Barbour Scholars and Fellows, 1928–29. Ann Arbor: Rentschler’s Studio. Courtesy of: Bentley Historical Library, University of Michigan: HS1352.

Global Students? The International Mobility and Identity of Students from Colonial India and Indochina, 1880s–1945

Sara Legrandjacques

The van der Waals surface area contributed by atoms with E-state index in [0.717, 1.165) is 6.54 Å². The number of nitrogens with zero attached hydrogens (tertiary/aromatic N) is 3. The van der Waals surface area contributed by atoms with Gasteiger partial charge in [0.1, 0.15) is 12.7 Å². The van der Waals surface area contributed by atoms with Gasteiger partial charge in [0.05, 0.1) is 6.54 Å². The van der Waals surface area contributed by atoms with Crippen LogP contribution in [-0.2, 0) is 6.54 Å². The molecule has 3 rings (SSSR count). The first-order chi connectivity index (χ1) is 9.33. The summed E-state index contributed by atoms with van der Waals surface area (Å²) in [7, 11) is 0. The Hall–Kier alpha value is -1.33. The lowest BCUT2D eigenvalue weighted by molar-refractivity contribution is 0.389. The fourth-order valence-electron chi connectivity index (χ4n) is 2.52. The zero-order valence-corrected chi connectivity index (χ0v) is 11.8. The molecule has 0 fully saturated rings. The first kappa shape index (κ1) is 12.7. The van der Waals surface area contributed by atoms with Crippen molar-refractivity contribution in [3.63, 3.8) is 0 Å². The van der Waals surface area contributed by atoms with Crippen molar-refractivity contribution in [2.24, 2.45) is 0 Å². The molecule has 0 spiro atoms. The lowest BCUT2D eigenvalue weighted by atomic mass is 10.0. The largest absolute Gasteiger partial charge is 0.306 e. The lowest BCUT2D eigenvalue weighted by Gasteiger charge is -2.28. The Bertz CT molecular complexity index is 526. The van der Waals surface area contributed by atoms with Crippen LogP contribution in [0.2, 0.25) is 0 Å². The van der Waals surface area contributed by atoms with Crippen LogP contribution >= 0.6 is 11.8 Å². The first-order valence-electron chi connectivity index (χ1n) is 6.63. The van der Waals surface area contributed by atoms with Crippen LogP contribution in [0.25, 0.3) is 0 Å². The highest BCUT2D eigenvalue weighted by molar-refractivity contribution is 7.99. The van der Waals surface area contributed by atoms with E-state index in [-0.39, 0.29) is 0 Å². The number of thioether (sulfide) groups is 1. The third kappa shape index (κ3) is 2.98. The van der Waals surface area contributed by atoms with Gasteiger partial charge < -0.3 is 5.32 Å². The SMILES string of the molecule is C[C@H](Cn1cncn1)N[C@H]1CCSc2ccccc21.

This article explores the connections between student mobility and identity construction in colonial Asia from the 1880s to the end of the Second World War. It focuses on the international experiences of students from British India and French Indochina, underscoring differences and commonalities  between these two colonial populations and thus, challenging the definition of ‘colonial student.’ Members of both groups went abroad to complete their educational training. While only a handful of Indians had moved to foreign territories in the last decades of the nineteenth century, international mobility picked up pace from the turn of the twentieth century on. These international students were driven by different motives that reflected individual and collective goals at the same time: getting a degree to secure a professional and social position was as important as being a part of the anticolonial and nationalist movements. Additionally, religious motives could also play a role. Belonging to a specific community—whether colonial, national or religious—influenced student flows, and identities were in turn shaped by the experiences the students made abroad. Student unions, for example, tried on the one hand to gather students of the same origin while they also aimed to create a cosmopolitan community in some instances.

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